Haverstock Hill and Rosslyn Hill Walking Safe and Healthy Streets scheme consultation extended
Camden council has extended the consultation on proposals for making the Haverstock Hill trial Safe and Healthy Streets scheme permanent, as well as proposing new measures in this area to improve conditions for walking as well as cycling.
The new proposals also include new urban greening and additional loading bays, disabled bays and paid for parking spaces near businesses in the area.
The council wants to ensure that its streets continue to support a strong recovery from the pandemic and provide a lasting legacy of greener, safer, healthier travel, in line with our Camden Transport Strategy, Climate Action Plan and Clean Air Action Plan.
“Camden's Safe and Healthy Streets programme bring big benefits for residents' quality of life in Camden - by keeping more people safe from road danger, reducing air pollution and cutting carbon emissions.
“In Camden, more than two-thirds of people do not have a car, and already more than 8 in 10 trips made by Camden residents are made by public transport, walking and cycling. But we know this can rise further if we make our streets as safe and as welcoming as possible.
“Segregated cycle lanes and enhancements for pedestrians are particularly important as we know that it makes people feel safer, while people who walk and cycle to the shops spend more in businesses than people who drive.
“As well as contributing to our vision of zero casualties on our roads, this scheme is part of our collective effort to cut the carbon out of transport, and slash air pollution on our way to World Health Organization standards.”
During the scheme’s trial period the council, in partnership Sustrans, has been undertaking a wide range of engagement activities with local residents, businesses, schools and those that travel on Haverstock Hill.
Councillor Harrison continued:
“To ensure that we listened to the views of as many different people and organisations during the scheme’s trial period, we partnered with Sustrans to undertake a comprehensive programme of engagement activities.
“This included pop up events for the public, and Royal Free Hospital staff, along with Dr Bike sessions and organised bike rides with local schools and pedestrian and access audits with Camden Disability Action.
“This valuable feedback, along with the results of the current consultation will greatly assist us in our final decision.”
The consultation, now open until Sunday 28 May, because of an issue with the council’s website, relates to the trialling of changes on Haverstock Hill and Rosslyn Hill to help make streets safer and healthier by improving junction layouts, extending the hours of operation of the bus lane, upgrading pedestrian crossing points and adding new cycle lanes to make getting around safer and easier, which the council is now proposing are made permanent.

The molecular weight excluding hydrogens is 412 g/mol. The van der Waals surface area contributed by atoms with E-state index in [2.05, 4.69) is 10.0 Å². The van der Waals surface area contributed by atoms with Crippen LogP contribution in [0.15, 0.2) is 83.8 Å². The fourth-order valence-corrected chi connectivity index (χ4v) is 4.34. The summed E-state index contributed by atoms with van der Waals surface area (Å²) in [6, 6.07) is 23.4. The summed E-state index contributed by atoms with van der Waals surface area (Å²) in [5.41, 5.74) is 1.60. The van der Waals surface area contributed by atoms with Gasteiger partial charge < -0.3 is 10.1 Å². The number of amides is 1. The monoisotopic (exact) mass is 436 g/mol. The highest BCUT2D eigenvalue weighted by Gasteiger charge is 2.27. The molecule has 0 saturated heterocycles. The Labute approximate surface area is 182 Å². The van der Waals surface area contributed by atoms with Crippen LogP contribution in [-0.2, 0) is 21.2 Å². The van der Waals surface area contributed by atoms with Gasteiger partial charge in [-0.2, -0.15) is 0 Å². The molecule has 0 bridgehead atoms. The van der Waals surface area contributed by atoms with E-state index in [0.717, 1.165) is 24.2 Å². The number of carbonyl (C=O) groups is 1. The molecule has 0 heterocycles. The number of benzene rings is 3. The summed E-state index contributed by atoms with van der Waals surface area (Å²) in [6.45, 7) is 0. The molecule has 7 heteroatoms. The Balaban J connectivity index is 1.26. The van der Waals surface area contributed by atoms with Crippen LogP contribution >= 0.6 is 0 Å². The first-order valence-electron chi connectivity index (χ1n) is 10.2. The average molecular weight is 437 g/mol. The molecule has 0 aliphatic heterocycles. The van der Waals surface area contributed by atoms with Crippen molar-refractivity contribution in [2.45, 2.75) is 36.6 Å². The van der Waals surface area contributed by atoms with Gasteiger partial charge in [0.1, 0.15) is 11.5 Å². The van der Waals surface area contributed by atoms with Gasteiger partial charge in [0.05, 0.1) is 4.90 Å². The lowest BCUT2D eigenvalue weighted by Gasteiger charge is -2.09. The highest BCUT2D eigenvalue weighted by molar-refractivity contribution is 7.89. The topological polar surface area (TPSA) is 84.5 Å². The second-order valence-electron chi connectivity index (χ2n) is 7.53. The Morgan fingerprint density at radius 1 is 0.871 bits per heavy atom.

The council are proposing to keep a number of the changes tested as well as additional proposals for improvements for the public realm, pedestrians, cycling, public transport and motor vehicles.
We have listened to car users, businesses and people making deliveries and are proposing more paid for parking bays and loading bays. The trial has already added more disabled bays but as part of this consultation we are suggesting more are added.
Councillor Harrison continued:
“Following the feedback received and lessons that we have learned during the trialling of the scheme, we are proposing to upgrade some of the features that we trialled but also make several further changes.
“The final decision on whether to go ahead with these proposals will be made based on evidence including our engagement and consultation responses, relevant policies, officer observations, and other data and information collected over the course of the trial.
“I would therefore urge residents, businesses and all other stakeholders to let us know their views on our plans for the scheme by responding to the consultation.”
Following an initial, full public consultation, the scheme was implemented under an 18-month Experimental Traffic Order, enabling the improvements to be implemented on a trial basis. This has allowed the Council to observe how the proposed changes are operating before carrying out a further full public consultation, after around twelve months of the scheme being in place.